How to choose the best finish for wood furniture. Get the know the pros and cons of all the different types of furniture finishes and how to pick the best one.
There are many options for finishing wood furniture and deciding what types of furniture finish to use can be difficult. There are some useful guidelines to follow though and we have them outlined in this post.
You have found this beautiful but neglected piece of wooden furniture in the thrift store, and ask how to bring that piece back to life with a finish.
You inherited a family heirloom and you want to give it the best protection to make it last, and are looking for the most durable finish for furniture.
You build a piece of furniture from scratch and now you are wondering how to finish the raw wood.
So let’s start discussing the finishing touch!
When Do I Need to Finish Wood Furniture?
If and how you need to finish a piece of furniture depends a great deal upon whether the furniture is painted or not. Unpainted wood furniture almost always needs a finish to make it durable and to bring out the beauty of the wood. A finish is an absolute must for bare wood but even stained wood will improve and last longer with a finish.
The need to apply a finish to painted furniture is dependent on the paint used and the purpose of the furniture.
In this article, we will discuss finishing wood in most detail. We’ll also briefly touch on when to finish painted furniture.
Related Reading: How to Find the Best Pieces of Furniture in the Thrift Store
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How to Choose a Wood Finish for Natural Wood Furniture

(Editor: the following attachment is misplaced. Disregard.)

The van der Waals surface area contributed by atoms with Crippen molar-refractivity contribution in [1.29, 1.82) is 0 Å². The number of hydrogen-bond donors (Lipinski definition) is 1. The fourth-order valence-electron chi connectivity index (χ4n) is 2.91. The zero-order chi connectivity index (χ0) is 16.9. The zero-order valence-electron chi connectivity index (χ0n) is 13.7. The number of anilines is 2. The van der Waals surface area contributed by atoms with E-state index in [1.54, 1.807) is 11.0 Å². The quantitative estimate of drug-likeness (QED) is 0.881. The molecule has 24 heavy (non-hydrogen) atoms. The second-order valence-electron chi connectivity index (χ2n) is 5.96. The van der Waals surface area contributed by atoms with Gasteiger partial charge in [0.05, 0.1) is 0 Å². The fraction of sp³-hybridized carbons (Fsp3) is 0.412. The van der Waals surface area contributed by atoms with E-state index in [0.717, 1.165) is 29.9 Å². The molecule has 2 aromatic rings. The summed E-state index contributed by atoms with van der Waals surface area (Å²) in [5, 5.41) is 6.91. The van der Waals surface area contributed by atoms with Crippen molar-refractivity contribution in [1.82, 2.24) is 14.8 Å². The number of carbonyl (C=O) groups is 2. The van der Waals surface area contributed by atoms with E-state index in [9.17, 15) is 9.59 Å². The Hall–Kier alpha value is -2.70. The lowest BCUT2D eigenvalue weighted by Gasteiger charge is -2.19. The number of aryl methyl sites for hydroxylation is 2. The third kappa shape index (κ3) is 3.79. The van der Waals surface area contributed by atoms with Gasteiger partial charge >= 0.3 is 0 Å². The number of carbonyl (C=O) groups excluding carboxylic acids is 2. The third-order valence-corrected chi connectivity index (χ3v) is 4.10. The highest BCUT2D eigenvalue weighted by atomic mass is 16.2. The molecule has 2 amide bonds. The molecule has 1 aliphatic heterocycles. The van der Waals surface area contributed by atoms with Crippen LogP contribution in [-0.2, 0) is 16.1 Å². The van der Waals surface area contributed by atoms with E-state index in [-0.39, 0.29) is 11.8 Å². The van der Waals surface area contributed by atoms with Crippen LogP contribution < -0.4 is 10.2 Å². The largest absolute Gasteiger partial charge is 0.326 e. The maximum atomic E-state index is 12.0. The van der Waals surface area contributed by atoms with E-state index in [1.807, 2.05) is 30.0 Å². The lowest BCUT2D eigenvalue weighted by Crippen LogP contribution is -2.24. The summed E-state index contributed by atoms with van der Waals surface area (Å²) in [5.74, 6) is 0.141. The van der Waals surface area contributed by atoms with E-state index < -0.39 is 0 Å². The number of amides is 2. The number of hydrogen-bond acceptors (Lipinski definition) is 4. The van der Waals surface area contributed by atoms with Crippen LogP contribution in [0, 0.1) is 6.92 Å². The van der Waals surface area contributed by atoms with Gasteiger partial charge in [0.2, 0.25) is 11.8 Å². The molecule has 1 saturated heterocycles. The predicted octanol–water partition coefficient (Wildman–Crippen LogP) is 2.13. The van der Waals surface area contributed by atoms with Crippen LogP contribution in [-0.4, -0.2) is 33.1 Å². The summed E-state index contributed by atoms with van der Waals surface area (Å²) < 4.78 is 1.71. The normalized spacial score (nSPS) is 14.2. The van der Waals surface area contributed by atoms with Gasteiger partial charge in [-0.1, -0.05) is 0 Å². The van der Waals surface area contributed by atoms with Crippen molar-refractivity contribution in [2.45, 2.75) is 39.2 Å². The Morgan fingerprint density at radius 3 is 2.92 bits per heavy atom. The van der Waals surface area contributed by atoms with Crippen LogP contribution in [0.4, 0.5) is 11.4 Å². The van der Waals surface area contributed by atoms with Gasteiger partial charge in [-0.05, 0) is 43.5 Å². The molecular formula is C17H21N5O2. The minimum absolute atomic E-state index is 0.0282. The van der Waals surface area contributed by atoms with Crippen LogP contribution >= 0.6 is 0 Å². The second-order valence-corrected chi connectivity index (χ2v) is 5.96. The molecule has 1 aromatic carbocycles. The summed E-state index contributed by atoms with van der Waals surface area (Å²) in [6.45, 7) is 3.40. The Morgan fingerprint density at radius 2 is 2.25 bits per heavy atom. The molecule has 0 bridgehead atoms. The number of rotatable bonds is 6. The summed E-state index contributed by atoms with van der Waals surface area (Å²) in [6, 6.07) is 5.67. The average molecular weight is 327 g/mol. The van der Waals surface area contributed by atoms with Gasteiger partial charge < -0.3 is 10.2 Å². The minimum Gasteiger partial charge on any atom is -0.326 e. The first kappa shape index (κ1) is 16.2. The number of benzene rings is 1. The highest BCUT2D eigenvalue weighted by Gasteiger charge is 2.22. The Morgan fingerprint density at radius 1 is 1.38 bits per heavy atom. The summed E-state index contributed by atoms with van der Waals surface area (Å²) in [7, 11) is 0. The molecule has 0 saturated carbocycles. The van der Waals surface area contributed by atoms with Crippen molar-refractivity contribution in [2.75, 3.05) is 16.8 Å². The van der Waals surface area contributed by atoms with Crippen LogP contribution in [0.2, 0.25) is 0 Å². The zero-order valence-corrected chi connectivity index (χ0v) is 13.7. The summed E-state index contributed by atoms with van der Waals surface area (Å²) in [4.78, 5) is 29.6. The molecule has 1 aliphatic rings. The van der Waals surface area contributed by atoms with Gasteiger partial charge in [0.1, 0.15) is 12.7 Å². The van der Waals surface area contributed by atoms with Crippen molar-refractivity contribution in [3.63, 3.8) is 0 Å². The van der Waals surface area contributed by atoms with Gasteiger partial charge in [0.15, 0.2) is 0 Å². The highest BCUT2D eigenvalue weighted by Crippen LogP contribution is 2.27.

Choosing the right kind of wood finish depends on several factors:
- whether the piece is stained, or natural wood
- how you intend to use the piece (mostly decorative or daily use)
- what kind of wood the piece is made out of
- your level of expertise
- the hardship the piece will have to endure
Below, we’ll cover some of the more common finishes and their attributes for sealing indoor wood furniture.
How to Apply Wood Finishes
A couple of important remarks on how to apply a wood finish on furniture.
- Always prepare the wood first by cleaning it thoroughly, sanding the piece lightly, and removing all the dust.
- Wear proper protection like dust masks and gloves.
- Work only in an area with proper ventilation.
- Apply the finish with the wood grain
- Use brushes with soft bristles (a natural bristle brush is best), foam brushes or rags (sometimes rollers can work too)
- Try out your finish on an invisible spot to test the color effect and the sheen
- Wipe off excess and bubbles immediately
- You may have to apply more than one top coat
Types of Furniture Finishes
Wood furniture has a wider range of finishing techniques than painted furniture because painting is a finish in itself. Depending on the type you use the end result will either be a matte finish, a satin sheen, a high gloss, or a very natural-looking finish. Let’s go over the advantages and disadvantages of the most common type of wood finish for unpainted wood.
Lacquer – Lacquer is mostly considered to be the best finish for wood furniture, especially hardwood. It is the fastest-drying option, but it’s also the most challenging to apply and isn’t recommended for amateur refinishers or those still learning the ropes. It’s more durable than shellac, and as a quick solution can be applied like spray paint from a store-bought can, though that can get expensive on bigger projects!
Varnish – Varnish is a good alternative to lacquer. It is a tough guy, and the all-around winner, in our book. Having the most robust and most resilient finish, varnish’s somewhat lengthy application process is certainly worth the effort. While clear, it also warms the tone of the wood and brings out the natural grain. While some varnishes can dry to the touch in 15-30 minutes, they can still take up to a month to fully cure.